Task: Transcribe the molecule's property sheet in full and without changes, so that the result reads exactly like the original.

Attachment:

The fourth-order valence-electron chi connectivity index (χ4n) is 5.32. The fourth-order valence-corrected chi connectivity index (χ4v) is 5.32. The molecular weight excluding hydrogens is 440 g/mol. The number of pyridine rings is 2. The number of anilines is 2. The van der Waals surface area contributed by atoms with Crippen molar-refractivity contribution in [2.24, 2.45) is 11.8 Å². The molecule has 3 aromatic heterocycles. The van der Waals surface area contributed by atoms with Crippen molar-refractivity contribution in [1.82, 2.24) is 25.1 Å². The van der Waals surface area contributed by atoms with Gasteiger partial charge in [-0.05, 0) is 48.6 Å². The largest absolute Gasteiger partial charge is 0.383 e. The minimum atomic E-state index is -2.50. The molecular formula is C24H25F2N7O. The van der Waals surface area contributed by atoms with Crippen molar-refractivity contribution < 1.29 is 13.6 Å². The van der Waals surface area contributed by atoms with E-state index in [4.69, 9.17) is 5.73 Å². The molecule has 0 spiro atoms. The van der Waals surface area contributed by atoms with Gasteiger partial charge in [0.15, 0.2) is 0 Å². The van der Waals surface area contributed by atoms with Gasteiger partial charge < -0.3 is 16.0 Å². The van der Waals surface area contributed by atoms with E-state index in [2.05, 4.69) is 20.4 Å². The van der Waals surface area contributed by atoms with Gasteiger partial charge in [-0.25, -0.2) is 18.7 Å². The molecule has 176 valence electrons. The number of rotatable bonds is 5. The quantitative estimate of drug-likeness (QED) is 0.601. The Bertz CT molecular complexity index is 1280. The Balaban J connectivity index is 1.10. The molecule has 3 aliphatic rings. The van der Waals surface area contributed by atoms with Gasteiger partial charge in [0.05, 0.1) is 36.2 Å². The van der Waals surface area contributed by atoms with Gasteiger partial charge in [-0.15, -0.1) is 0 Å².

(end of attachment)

The fourth-order valence-electron chi connectivity index (χ4n) is 5.32. The fourth-order valence-corrected chi connectivity index (χ4v) is 5.32. The molecular weight excluding hydrogens is 440 g/mol. The number of pyridine rings is 2. The number of anilines is 2. The van der Waals surface area contributed by atoms with Crippen molar-refractivity contribution in [2.24, 2.45) is 11.8 Å². The molecule has 3 aromatic heterocycles. The van der Waals surface area contributed by atoms with Crippen molar-refractivity contribution in [1.82, 2.24) is 25.1 Å². The van der Waals surface area contributed by atoms with Gasteiger partial charge in [-0.05, 0) is 48.6 Å². The largest absolute Gasteiger partial charge is 0.383 e. The minimum atomic E-state index is -2.50. The molecular formula is C24H25F2N7O. The van der Waals surface area contributed by atoms with Crippen molar-refractivity contribution < 1.29 is 13.6 Å². The van der Waals surface area contributed by atoms with E-state index in [4.69, 9.17) is 5.73 Å². The molecule has 0 spiro atoms. The van der Waals surface area contributed by atoms with Gasteiger partial charge in [0.15, 0.2) is 0 Å². The van der Waals surface area contributed by atoms with Gasteiger partial charge < -0.3 is 16.0 Å². The van der Waals surface area contributed by atoms with E-state index in [2.05, 4.69) is 20.4 Å². The van der Waals surface area contributed by atoms with Gasteiger partial charge in [-0.25, -0.2) is 18.7 Å². The molecule has 176 valence electrons. The number of rotatable bonds is 5. The quantitative estimate of drug-likeness (QED) is 0.601. The Bertz CT molecular complexity index is 1280. The Balaban J connectivity index is 1.10. The molecule has 3 aliphatic rings. The van der Waals surface area contributed by atoms with Gasteiger partial charge in [0.05, 0.1) is 36.2 Å². The van der Waals surface area contributed by atoms with Gasteiger partial charge in [-0.15, -0.1) is 0 Å².